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Evening markets: wheat leads grains higher

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Short covering continued to boost wheat, with a regulatory twist adding further spice, as crops closed Thursday on better form than they started.

Some traders had feared the worst for Chicago crops, after a slump in oil fuelled by data showing surprisingly high US crude inventories. November New York crude stood 4.4% lower at $65.94 a barrel at 17:15 GMT.

Oil is a key indicator for food commodities, many of which, such as corn and wheat, have alternative uses as biofuels.

That wasn't the only headwind against wheat, which also faced a 4m-tonne upgrade from the International Grains Council in production forecasts.

'Unacceptable to hedgers'

Meanwhile, the Commodity Futures Trading Commission, the market regulator, recommended using variable storage rates as a way of promoting convergence between futures and cash prices in wheat.

"The wheat contract in Chicago has not been converging for the last couple of years," Vic Lespinasse at GrainAnalyst.com, said.

"For example, when Sep wheat expired recently, the cash price in Toledo, one of the key delivery points, was about 70 cents [a bushel] under the September futures price.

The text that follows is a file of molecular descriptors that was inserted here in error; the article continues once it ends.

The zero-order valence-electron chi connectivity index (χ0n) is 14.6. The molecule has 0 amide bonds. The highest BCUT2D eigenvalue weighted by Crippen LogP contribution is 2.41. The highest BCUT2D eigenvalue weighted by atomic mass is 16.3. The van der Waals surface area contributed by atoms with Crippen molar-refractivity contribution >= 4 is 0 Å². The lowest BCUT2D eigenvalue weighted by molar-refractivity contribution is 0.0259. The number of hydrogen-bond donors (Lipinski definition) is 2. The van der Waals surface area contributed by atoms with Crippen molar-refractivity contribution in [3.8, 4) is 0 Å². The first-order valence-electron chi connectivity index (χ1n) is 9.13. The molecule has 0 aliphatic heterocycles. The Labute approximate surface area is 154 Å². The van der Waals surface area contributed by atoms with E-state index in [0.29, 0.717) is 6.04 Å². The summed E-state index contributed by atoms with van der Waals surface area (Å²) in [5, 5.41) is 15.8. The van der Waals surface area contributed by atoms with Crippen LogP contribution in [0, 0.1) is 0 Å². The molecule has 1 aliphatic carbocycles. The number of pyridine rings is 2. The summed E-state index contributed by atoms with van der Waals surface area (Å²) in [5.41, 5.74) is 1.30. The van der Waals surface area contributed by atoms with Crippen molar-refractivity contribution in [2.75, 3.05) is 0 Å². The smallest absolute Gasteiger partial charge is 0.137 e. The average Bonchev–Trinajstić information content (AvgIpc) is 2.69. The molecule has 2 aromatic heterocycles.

"This is unacceptable to hedgers and the CFTC, who has vowed to fix the problem."

The proposal involves adding about 3 cents a month to wheat storage costs, a charge reflected in market prices by a widening in the premium later contracts have over earlier ones.

With investors continuing to climb back into wheat, after selling pressure dried up, this meant that while the near-term December contract added 2.8% to $4.73 a bushel, July 2010 closed up 3.1% at $5.19 ¼ a bushel.

Soybean exports

Corn ended higher too, up 6.25 cents at $3.36 ½ a bushel for December delivery, helped in part by wheat and also by the return of frost concerns.

However, soybeans ended lower, down 1 cent at $9.19 ½ bushel, despite weekly export sales of a whopping 1.15m tonnes, of which 655,000 tonnes went to China.

The crop looks more mature than corn, certainly, so less prone to frost damage. But traders also cited technical reasons for the decline, with prices charts appearing bearish to some.

By Agrimoney.com

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